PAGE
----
Tally NP sets and easy census functions

Judy Goldsmith, Mitsunori Ogihara, Jörg Rothe

Research output: Chapter in Book/Report/Conference proceedingConference contributionpeer-review


We study the question of whether every P set has an easy (i.e., polynomial-time computable) census function. We characterize this question in terms of unlikely collapses of language and function classes such as #P 1 ⊆ FP, where #P1 is the class of functions that count the witnesses for tally NP sets. We prove that every #P1 PH function can be computed in FP#p1 #p1. Consequently, every P set has an easy census function if and only if every set in the polynomial hierarchy does. We show that the assumption #P1 ⊆ FP implies P = BPP and PH ⊆ MODkP for each k ≥ 2, which provides further evidence that not all sets in P have an easy census function. We also relate a set's property of having an easy census function to other well-studied properties of sets, such as rankability and scalability (the closure of the rankable sets under P-isomorphisms). Finally, we prove that it is no more likely that the census function of any set in P can be approximated (more precisely, can be nα -enumerated in time nβ for fixed α and β) than that it can be precisely computed in polynomial time.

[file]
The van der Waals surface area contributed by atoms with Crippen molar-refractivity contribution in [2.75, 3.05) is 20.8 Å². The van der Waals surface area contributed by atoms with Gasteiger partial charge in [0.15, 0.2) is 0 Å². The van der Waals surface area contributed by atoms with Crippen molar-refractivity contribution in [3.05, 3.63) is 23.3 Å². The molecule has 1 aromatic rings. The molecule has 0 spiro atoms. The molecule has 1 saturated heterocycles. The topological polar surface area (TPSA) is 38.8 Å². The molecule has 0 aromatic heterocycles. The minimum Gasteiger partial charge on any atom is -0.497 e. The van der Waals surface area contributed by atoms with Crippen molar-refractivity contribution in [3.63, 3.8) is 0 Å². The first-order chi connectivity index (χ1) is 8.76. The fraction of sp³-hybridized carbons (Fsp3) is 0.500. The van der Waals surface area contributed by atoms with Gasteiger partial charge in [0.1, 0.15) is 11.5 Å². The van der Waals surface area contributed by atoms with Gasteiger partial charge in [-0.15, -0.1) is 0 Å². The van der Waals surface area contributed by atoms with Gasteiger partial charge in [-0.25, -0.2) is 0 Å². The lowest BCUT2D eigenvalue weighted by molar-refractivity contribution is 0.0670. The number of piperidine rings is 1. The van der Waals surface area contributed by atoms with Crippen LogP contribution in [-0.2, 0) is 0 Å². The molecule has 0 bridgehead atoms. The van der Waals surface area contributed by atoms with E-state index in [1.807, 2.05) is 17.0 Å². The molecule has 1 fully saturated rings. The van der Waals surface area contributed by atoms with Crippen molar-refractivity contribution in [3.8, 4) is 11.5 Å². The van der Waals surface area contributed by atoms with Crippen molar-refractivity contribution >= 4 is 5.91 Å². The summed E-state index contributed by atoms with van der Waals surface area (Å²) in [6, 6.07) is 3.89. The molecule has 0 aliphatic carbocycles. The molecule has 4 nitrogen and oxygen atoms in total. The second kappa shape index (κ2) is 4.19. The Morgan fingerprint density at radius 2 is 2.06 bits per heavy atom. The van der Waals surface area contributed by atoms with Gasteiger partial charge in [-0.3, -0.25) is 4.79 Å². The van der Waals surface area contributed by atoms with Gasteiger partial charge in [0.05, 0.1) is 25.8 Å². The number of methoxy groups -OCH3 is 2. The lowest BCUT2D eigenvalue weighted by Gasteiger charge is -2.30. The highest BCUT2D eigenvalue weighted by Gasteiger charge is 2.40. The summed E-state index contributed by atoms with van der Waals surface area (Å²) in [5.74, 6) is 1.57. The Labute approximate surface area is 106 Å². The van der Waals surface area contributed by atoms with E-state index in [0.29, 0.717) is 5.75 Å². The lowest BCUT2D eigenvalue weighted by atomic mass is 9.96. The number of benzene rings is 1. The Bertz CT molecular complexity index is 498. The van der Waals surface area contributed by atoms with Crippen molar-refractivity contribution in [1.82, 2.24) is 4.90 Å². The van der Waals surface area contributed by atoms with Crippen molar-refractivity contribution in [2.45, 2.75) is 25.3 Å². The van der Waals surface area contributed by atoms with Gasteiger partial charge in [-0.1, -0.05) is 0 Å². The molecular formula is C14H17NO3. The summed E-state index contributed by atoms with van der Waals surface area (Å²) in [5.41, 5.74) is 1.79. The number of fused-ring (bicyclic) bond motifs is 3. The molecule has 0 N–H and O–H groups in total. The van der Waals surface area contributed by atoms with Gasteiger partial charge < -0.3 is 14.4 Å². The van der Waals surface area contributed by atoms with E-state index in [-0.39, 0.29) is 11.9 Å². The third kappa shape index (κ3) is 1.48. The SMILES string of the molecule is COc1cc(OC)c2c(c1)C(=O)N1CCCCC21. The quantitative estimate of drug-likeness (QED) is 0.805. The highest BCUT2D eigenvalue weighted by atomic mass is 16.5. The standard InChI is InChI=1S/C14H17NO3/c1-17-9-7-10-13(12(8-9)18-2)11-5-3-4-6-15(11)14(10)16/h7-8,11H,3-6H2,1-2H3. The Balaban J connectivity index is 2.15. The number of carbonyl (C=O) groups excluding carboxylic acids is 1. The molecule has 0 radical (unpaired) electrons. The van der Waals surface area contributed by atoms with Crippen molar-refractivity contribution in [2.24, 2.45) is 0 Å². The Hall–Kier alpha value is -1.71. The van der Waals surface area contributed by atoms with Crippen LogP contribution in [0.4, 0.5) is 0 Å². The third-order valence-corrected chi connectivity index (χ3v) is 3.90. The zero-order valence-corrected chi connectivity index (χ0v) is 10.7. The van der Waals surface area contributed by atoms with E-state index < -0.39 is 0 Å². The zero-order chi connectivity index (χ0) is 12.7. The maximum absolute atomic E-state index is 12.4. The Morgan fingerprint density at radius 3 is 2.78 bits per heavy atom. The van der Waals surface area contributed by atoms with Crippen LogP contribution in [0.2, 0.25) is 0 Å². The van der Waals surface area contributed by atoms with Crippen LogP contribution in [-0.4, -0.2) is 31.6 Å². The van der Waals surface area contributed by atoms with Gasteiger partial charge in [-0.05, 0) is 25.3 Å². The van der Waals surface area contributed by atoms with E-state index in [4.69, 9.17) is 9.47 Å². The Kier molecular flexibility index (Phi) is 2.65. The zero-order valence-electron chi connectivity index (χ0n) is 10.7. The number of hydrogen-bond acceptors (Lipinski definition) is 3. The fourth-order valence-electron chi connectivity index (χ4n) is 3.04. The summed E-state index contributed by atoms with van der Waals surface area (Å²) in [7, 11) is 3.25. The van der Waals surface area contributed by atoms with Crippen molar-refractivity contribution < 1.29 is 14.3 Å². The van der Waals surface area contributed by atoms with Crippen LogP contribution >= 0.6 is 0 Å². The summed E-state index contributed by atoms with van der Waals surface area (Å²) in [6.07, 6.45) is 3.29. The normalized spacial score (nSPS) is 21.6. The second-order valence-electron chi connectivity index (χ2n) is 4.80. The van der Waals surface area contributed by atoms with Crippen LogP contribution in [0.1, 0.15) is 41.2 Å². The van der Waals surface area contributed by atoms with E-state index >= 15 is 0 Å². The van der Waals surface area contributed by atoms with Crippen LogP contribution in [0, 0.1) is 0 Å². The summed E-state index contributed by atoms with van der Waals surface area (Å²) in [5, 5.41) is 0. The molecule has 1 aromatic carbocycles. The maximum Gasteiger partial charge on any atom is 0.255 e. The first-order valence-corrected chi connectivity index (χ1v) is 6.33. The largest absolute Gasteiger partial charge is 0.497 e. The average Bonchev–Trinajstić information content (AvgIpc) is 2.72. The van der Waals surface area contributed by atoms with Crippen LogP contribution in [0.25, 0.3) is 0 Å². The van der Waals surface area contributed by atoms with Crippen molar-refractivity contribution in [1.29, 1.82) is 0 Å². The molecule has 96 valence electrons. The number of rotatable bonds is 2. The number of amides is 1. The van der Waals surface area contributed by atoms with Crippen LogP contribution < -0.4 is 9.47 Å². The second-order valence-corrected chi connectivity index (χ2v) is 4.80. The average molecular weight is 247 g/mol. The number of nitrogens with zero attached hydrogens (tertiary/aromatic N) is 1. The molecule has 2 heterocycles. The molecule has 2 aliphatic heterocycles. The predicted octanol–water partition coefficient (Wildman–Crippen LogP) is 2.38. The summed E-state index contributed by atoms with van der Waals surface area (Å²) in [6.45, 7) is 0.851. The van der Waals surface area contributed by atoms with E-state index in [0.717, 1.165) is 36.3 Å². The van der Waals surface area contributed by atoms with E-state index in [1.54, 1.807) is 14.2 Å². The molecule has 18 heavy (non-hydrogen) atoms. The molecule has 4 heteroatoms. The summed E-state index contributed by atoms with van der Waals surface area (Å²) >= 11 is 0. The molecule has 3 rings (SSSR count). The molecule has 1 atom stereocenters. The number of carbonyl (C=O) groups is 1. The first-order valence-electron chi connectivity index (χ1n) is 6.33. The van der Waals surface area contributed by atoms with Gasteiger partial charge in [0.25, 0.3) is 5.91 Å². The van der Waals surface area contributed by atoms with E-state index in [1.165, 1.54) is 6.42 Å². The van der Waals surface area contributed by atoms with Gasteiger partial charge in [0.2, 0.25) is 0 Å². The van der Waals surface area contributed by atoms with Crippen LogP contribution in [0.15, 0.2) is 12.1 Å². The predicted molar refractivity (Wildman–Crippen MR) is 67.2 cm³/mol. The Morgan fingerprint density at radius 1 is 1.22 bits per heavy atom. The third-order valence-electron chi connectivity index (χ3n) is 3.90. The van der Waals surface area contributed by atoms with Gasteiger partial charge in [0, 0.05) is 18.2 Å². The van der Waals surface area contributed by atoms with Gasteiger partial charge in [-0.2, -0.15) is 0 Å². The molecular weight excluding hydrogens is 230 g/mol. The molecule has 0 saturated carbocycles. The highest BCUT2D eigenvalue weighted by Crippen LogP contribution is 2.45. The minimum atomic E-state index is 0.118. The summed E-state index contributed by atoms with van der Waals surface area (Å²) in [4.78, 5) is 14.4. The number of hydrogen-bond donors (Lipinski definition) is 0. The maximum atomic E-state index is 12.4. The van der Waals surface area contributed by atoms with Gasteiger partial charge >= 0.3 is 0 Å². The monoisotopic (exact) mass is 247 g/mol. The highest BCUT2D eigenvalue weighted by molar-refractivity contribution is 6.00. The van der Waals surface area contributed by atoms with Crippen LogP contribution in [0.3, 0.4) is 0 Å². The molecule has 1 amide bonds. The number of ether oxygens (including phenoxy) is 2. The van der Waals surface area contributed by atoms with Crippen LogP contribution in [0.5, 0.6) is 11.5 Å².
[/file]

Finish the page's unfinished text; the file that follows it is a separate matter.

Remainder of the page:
Original languageEnglish
Title of host publicationMathematical Foundations of Computer Science 1998 - 23rd International Symposium, MFCS 1998, Proceedings
EditorsLubos Brim, Jozef Gruska, Jiri Zlatuska
Number of pages10
StatePublished - 1998
Event23rd International Symposium on the Mathematical Foundations of Computer Science, MFCS 1998 - Brno, Czech Republic
Duration: Aug 24 1998Aug 28 1998

Publication series

NameLecture Notes in Computer Science (including subseries Lecture Notes in Artificial Intelligence and Lecture Notes in Bioinformatics)
Volume1450 LNCS
ISSN (Print)0302-9743
ISSN (Electronic)1611-3349


Conference23rd International Symposium on the Mathematical Foundations of Computer Science, MFCS 1998
Country/TerritoryCzech Republic

Bibliographical note

Funding Information:
1Supported in part by NSF Grant CCR-9610348. 2Supported in part by NSF CAREER Award CCR-9701911. 3Supported in part by Grants NSF-INT-9513368 DAAD-315-PRO-fo-ab, NSF-CCR-9322513, and NSF-INT-9815095 DAAD-315-PPP-gu-ab, and by a NATO Postdoctoral Science Fellowship from the Deutscher Akademischer Austauschdienst (‘‘Gemeinsames Hochschulsonderprogramm III von Bund und Landern’’). Work done in part while visiting the University of Rochester and the University of Kentucky.

ASJC Scopus subject areas

  • Theoretical Computer Science
  • General Computer Science


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